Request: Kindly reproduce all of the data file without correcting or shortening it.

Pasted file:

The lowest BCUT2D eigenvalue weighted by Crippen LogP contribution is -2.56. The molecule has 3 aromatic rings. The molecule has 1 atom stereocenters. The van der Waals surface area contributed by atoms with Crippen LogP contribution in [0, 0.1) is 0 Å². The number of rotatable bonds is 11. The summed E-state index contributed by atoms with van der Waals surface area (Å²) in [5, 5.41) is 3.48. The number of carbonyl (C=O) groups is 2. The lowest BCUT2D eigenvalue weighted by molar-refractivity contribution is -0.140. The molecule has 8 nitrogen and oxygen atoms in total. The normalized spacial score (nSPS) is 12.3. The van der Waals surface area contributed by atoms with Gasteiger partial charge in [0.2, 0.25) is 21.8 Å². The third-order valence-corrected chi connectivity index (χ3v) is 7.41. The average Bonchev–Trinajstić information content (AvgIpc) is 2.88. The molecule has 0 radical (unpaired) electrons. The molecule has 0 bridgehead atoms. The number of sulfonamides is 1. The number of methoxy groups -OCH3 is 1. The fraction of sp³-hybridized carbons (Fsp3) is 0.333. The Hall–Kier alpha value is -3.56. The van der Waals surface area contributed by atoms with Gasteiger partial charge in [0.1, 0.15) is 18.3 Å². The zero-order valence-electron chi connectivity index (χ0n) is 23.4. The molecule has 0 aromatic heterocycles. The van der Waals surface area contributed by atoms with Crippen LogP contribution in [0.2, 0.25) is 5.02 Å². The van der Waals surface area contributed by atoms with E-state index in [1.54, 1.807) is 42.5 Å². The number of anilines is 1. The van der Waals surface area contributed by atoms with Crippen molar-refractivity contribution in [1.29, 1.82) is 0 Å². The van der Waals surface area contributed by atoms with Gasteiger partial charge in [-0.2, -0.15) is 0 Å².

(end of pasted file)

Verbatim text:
The lowest BCUT2D eigenvalue weighted by Crippen LogP contribution is -2.56. The molecule has 3 aromatic rings. The molecule has 1 atom stereocenters. The van der Waals surface area contributed by atoms with Crippen LogP contribution in [0, 0.1) is 0 Å². The number of rotatable bonds is 11. The summed E-state index contributed by atoms with van der Waals surface area (Å²) in [5, 5.41) is 3.48. The number of carbonyl (C=O) groups is 2. The lowest BCUT2D eigenvalue weighted by molar-refractivity contribution is -0.140. The molecule has 8 nitrogen and oxygen atoms in total. The normalized spacial score (nSPS) is 12.3. The van der Waals surface area contributed by atoms with Gasteiger partial charge in [0.2, 0.25) is 21.8 Å². The third-order valence-corrected chi connectivity index (χ3v) is 7.41. The average Bonchev–Trinajstić information content (AvgIpc) is 2.88. The molecule has 0 radical (unpaired) electrons. The molecule has 0 bridgehead atoms. The number of sulfonamides is 1. The number of methoxy groups -OCH3 is 1. The fraction of sp³-hybridized carbons (Fsp3) is 0.333. The Hall–Kier alpha value is -3.56. The van der Waals surface area contributed by atoms with Gasteiger partial charge in [0.1, 0.15) is 18.3 Å². The zero-order valence-electron chi connectivity index (χ0n) is 23.4. The molecule has 0 aromatic heterocycles. The van der Waals surface area contributed by atoms with Crippen LogP contribution in [0.2, 0.25) is 5.02 Å². The van der Waals surface area contributed by atoms with E-state index in [1.54, 1.807) is 42.5 Å². The number of anilines is 1. The van der Waals surface area contributed by atoms with Crippen molar-refractivity contribution in [1.29, 1.82) is 0 Å². The van der Waals surface area contributed by atoms with Gasteiger partial charge in [-0.2, -0.15) is 0 Å².